Worldwide Browser Statistics April 2013 to May 2013
The following table shows browser usage movements during the past month.
Worldwide Browser Statistics May 2012 to May 2013
The following table shows browser usage movements during the past twelve months:
|Browser||May 2012||May 2013||change||relative|
The tables show market share estimates for desktop browsers. The ‘change’ column is the absolute increase or decrease in market share. The ‘relative’ column indicates the proportional change, i.e. another 8.5% of IE7 users abandoned the browser last month. There are several caveats so I recommend you read How Browser Market Share is Calculated.
Firefox has dropped below 20%. StatCounter’s records only go back to 2008 but I guess 2005 was the last time Mozilla’s browser was at that level. Firefox 1.0 was released in November 2004 and instantly received positive press in a world dominated by IE6. It remains a great browser and 20% is a healthy share, but Mozilla will never have the commercial clout of Google and Microsoft. However, Firefox is the only true open-source browser — Mozilla has no shareholders or profit targets. There’s little reason to doubt Firefox’s long-term future even though Mozilla has stopped development on related projects such as Camino (a Gecko browser for OSX which has been superseded by Firefox) and Thunderbird (the Gecko-based email and news client).
I’m not sure how Chrome managed to jump another 2.23%, but it’s incredible for a browser which now holds more that 40% of the market. In simplistic terms, Chrome is used by twice as many users as Firefox. I’m not wholly convinced that’s the case, especially since version 27 introduced further pre-rendering technology to download pages in the background. This can affect the statistics; StatCounter has fixed similar skewing issues in the past so perhaps we’ll see a drop next month.
The bulk of Chrome’s increase came at the expense of Internet Explorer which dropped almost 2%. IE10 continues to make impressive gains, but mainly because users are migrating from previous versions. If the rumors are true, IE11 will arrive with Windows 8.1 later this month and give Google a little more competition.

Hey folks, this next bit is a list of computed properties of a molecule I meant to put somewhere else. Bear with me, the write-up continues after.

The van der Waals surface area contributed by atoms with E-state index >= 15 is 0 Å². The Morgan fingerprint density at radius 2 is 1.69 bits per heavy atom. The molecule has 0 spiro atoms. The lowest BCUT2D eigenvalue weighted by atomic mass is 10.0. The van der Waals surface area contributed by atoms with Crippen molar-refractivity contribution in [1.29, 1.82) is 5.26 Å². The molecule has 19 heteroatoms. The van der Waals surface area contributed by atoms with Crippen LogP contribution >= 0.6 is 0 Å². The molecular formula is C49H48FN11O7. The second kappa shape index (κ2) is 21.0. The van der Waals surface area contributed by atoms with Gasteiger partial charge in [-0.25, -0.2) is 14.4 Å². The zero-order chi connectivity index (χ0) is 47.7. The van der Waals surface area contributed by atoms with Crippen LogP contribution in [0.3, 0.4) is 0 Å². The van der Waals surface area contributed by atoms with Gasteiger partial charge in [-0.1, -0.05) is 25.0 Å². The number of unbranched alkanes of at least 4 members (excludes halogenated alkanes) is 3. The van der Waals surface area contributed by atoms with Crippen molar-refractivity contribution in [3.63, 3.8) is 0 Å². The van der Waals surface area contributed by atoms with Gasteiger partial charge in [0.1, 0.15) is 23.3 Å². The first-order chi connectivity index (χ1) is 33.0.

As for the others, neither Safari or Opera moved. I double-checked Opera — it’s still at exactly 1%. The mobile Blink-based editions are gradually being released so it shouldn’t be long until the desktop version arrives.
Mobile Browser Usage
Mobile usage increase slightly to 14.62% of all web activity in May 2013 — this normally happens when the northern hemisphere approaches summer.
The primary mobile browsing applications:
- Android — 30.46% (down 0.50%)
- iPhone — 23.49% (down 0.45%)
- Opera Mini/Mobile – 15.45% (up 0.10%)
- UC Browser — 9.09% (up 0.35%)
- Nokia browser — 7.12% (up 0.09%)
The mathematicians among you will notice that losses for the Android and iPhone browsers total 1% whereas Opera, UC and Nokia’s gains total 0.5%. The reason: another browser is rapidly rising up the lower end of the chart. Chrome for mobile currently holds 2.73% and should overtake Blackberry this month. If it grows as quickly as its desktop cousin, it’ll shunt Nokia out of the top five before the end of the year.
Craig is a freelance UK web consultant who built his first page for IE2.0 in 1995. Since that time he's been advocating standards, accessibility, and best-practice HTML5 techniques. He's created enterprise specifications, websites and online applications for companies and organisations including the UK Parliament, the European Parliament, the Department of Energy & Climate Change, Microsoft, and more. He's written more than 1,000 articles for SitePoint and you can find him @craigbuckler.